the sympathizer


At the Ontario airport in Corona I wandered into the airport bookshop looking for a magazine to read on the flight. I had brought two magazines with me on the flight there and it had been convenient to have a magazine to read in the cramped quarters. With a magazine in hand I wouldn’t be entirely dependent on my devices and the few books I had brought along for diversion. I quickly discovered that magazines were boring and extremely expensive. Than I spied a paperback copy of Viet Than Nguyen’s novel, The Sympathizer.

This book was on my list of books I intended to read. So I bought a copy and read in it on the way back home.

Viet Thanh Nguyen was born in Vietnam in 1971. His family migrated to the US in 1975 fleeing from Saigon as it was taken over by the North Vietnamese. His novel digs back into the history of Vietnam and the USA. I’m about 100 pages in. I think he is an amazing writer. He has insights that are extremely pertinent for a country still waging wars in other parts of the globe.

Plus it’s a good read. The main character is a communist spy embedded in the South Vietnamese refugee population. It was interesting to me that Nguyen’s main character ended up in L.A. after spending time in barracks at Camp Pendleton. Nguyen, himself, lives and teaches in L.A. Perusing his wikipedia article I found that he briefly attended University of California Riverside. These places are places I recognize. My son was a Marine at Pendleton and I believe he attended U of C Riverside for a while.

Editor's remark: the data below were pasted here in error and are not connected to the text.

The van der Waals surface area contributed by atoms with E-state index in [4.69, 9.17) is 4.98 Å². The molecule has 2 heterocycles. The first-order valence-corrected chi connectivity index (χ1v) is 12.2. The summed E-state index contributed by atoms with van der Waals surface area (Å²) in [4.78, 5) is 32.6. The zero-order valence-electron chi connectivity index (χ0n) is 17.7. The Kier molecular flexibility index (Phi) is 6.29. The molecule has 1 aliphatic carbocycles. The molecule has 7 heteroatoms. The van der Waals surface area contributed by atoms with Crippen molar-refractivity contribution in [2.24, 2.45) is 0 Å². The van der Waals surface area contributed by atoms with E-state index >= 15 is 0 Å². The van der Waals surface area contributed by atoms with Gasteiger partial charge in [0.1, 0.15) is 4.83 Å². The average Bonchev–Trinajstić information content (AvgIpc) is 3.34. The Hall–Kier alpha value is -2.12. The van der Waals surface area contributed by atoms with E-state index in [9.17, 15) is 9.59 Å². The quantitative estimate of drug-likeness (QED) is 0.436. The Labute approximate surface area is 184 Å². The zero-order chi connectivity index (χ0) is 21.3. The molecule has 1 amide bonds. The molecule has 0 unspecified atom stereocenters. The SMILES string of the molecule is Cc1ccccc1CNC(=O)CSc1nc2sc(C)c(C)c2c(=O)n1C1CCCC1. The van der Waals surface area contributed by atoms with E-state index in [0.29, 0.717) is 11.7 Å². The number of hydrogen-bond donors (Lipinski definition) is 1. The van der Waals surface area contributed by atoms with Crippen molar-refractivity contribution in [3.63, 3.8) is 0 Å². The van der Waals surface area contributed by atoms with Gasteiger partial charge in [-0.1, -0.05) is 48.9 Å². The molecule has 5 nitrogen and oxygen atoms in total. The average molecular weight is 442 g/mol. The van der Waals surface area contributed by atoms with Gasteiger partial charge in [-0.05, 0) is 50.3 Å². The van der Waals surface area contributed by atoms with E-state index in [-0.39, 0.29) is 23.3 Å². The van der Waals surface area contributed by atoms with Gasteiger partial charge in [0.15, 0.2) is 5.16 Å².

I had forgotten that The Sympathizer won the Pulitzer Prize for Fiction in 2016. Nguyen has written a nonfiction companion volume,  Nothing Ever Dies: Vietnam and the Memory of War. His wikipedia article quotes Nguyen’s website: calling it  “the critical bookend to a creative project whose fictional bookend was The Sympathizer

Vietnam looms large in my life. Not only did I live through the terrible time we were at war there (and have to deal with the possibility of being drafted into the armed services to fight there), but I have known many people from Vietnam including people like the people in The Sympathizer. I am tempted at this point to add Nothing Ever Dies to my list of books to read.

My copy of this book was on the kitchen table when we arrived last night having arrived in the mail while I was in California. McNeil, the author, died last month. I read his obit and decided it might be interesting to read some of his work.

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